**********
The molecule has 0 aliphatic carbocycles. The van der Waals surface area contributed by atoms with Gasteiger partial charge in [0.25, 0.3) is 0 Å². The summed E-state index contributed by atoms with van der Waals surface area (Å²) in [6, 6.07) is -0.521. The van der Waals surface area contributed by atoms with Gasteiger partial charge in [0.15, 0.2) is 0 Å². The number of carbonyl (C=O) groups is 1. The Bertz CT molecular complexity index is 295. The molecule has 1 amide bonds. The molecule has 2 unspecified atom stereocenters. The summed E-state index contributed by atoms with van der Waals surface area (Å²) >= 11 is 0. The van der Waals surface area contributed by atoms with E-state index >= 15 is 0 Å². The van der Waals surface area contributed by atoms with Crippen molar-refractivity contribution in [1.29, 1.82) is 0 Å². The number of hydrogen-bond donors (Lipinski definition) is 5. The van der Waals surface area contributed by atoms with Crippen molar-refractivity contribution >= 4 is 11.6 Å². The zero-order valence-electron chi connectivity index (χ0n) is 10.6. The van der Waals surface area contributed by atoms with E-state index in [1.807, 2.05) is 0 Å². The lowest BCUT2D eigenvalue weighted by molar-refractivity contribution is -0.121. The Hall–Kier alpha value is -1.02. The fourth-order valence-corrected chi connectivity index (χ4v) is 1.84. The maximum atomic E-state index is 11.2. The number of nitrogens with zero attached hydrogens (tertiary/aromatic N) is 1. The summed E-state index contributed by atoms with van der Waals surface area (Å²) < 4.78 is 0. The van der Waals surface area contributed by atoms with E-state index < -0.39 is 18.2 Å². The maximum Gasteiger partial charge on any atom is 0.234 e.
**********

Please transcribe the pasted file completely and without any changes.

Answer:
The molecule has 0 aliphatic carbocycles. The van der Waals surface area contributed by atoms with Gasteiger partial charge in [0.25, 0.3) is 0 Å². The summed E-state index contributed by atoms with van der Waals surface area (Å²) in [6, 6.07) is -0.521. The van der Waals surface area contributed by atoms with Gasteiger partial charge in [0.15, 0.2) is 0 Å². The number of carbonyl (C=O) groups is 1. The Bertz CT molecular complexity index is 295. The molecule has 1 amide bonds. The molecule has 2 unspecified atom stereocenters. The summed E-state index contributed by atoms with van der Waals surface area (Å²) >= 11 is 0. The van der Waals surface area contributed by atoms with E-state index >= 15 is 0 Å². The van der Waals surface area contributed by atoms with Crippen molar-refractivity contribution in [1.29, 1.82) is 0 Å². The number of hydrogen-bond donors (Lipinski definition) is 5. The van der Waals surface area contributed by atoms with Crippen molar-refractivity contribution >= 4 is 11.6 Å². The zero-order valence-electron chi connectivity index (χ0n) is 10.6. The van der Waals surface area contributed by atoms with E-state index in [1.807, 2.05) is 0 Å². The lowest BCUT2D eigenvalue weighted by molar-refractivity contribution is -0.121. The Hall–Kier alpha value is -1.02. The fourth-order valence-corrected chi connectivity index (χ4v) is 1.84. The maximum atomic E-state index is 11.2. The number of nitrogens with zero attached hydrogens (tertiary/aromatic N) is 1. The summed E-state index contributed by atoms with van der Waals surface area (Å²) < 4.78 is 0. The van der Waals surface area contributed by atoms with E-state index < -0.39 is 18.2 Å². The maximum Gasteiger partial charge on any atom is 0.234 e.